(Tucker Carlson: Social Costs to Communities Most Important)
1. Offshoring, Globalization, Free Trade
CLICK HERE, for #1: thoughts on potential free trade with China.
CLICK HERE, for #2: NAFTA, lawsuits, job losses, sovereignty.
CLICK HERE, for #3: looking at NAFTA’s hidden/ignored costs.
CLICK HERE, for #4: Bill C-79, Trans-Pacific Partnership.
CLICK HERE, for #5: why Trump abandoned the T.P.P.
CLICK HERE, for #6: CANZUK erasing our sovereignty.
CLICK HERE, for #7: outsourcing, other trade deals, CANZUK.
CLICK HERE, for #8: professional outsourcing, wages, immigration.
CLICK HERE, for #9: EPI research on free trade social costs.
2. Important Links
CLICK HERE, for Canada’s trade deal consultations.
CLICK HERE, for archived link to Canada-China free trade.
CLICK HERE, for FAQ on Canada-China free trade deal.
CLICK HERE, for EPI study. Estimated 3.4M jobs lost from US to China 2001-2017.
CLICK HERE, for China’s currency manipulation.
CLICK HERE, for Stephen Harper supporting free trade with China.
CLICK HERE, for Justin Trudeau supporting free trade with China.
CLICK HERE, for Maxime Bernier endorsing free trade with China.
CLICK HERE, for NDP response to possible FTA.
CLICK HERE, for CATO Institute, Disciplining China.
CLICK HERE, for a CATO Institute brochure.
3. From Archived Pages
There have been many concerns with dealing with China. To name just some of them:
- Human rights abuses
- No respect for intellectual property
- Preferential treatment
- Unsafe products entering Canada
To put is bluntly, the answers are not reassuring. They are the political-talk we have come to expect that avoids giving concrete answers.
This all sounds lovely, but to a critical person, this seems more like an attempt to emotionally soothe than to persuade with facts.
4. Major Job Losses
Looking at the Economic Policy Institute Study, shown here, from 2001 to 2017, the US lost 3.4 million jobs to China as a result of a growing trade deficit. China can produce much cheaper and in much higher numbers.
Both increased imports and technical products have done a number on the US job market, who simply cannot compete.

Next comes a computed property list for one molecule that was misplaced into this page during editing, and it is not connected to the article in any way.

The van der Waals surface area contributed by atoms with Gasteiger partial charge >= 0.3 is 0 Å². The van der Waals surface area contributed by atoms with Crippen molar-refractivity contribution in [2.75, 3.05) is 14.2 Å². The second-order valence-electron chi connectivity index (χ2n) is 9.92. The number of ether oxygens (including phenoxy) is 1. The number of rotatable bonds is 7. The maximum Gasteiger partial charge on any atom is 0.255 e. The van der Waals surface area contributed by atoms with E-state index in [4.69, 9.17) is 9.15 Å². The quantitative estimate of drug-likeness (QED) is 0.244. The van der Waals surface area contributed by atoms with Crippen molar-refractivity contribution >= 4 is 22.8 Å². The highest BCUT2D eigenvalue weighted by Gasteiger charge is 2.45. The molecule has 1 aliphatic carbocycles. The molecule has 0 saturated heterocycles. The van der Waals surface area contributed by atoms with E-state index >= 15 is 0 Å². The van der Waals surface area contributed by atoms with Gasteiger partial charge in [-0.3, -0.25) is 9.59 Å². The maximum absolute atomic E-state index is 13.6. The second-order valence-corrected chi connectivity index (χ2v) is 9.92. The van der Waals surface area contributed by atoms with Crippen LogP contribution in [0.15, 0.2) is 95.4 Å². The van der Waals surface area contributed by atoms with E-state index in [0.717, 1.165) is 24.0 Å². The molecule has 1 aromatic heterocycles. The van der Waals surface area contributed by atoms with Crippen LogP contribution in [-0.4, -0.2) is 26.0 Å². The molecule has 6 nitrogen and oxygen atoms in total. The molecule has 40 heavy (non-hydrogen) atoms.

While this is an American study, it would be wise to use it as a cautionary tale for Canada as well.
CURRENCY MANIPULATION EXPLAINED
One unfair way to gain an advantage over a foreign competitor is to manipulate the currency. China has been doing this for a long time, and it leads to an economic advantage that few can match. The Forbes article explains it well.
When the Chinese Government manipulates its currency, it does so in order to artificially cheapen the costs of its products, and to gain an advantage over competitors.
In a “free market” world, this sort of thing should never be allowed.
5. CATO Institute Hypocrisy
Note: CATO calls itself a public policy institute, dedicated to free trade, liberalization and free markets. It is based in the US. But its conflicting observations are disturbing. From their website, they post an article which contains these remarks:
Worth noting is that CATO doesn’t dispute the accuracy or factual basis of Donald Trump’s claims. They don’t dispute the one sided advantage that is posed here. However, there is an interesting brochure that CATO released:
An organization which promotes liberalized trade is okay when one of its members blatantly acts against the rules and its principles. Okay.
6. Main Canadian Parties Support This
However, NDP acts as the voice of reason.
The Liberals have failed to take action to address steel dumping by Chinese companies which put Canadian businesses at a dangerous disadvantage. China also has a questionable record on currency manipulation and unfair trade practices, and does not have market economy status, which means it would be very difficult to have a level playing field in a free trade deal.
What the hell? Why am I agreeing with the NDP on this? Since when did an openly socialist party become the voice of reason?
The again, a NATIONALIST approach would also conclude free trade with China is a bad idea.
7. Not Worth It
Watch the video with Tucker Carlson, at the top of the article. He explains that it is a better way to ensure stability of communities and jobs than to look at a purely profit motive. Well worth a watch. While the talk relates to automating vehicles — and putting truck drivers out of work — the same rationale can be applied here.
While there may be some benefits to an agreement with China, there are simply too many social costs to Canada that need to be seriously looked at:
- How many jobs will be lost?
- What will happen to communities with major job losses?
- What about environmental protection?
- Would we be rewarding sweatshop conditions?
- Can we protect people’s intellectual property?
- Will we be undercut by currency manipulation?
- Is getting cheaper products worth the social cost?
It’s not all about GDP, stock prices, or corporate profits. What will a free trade agreement with China do to Canada?
OUR PEOPLE COME FIRST.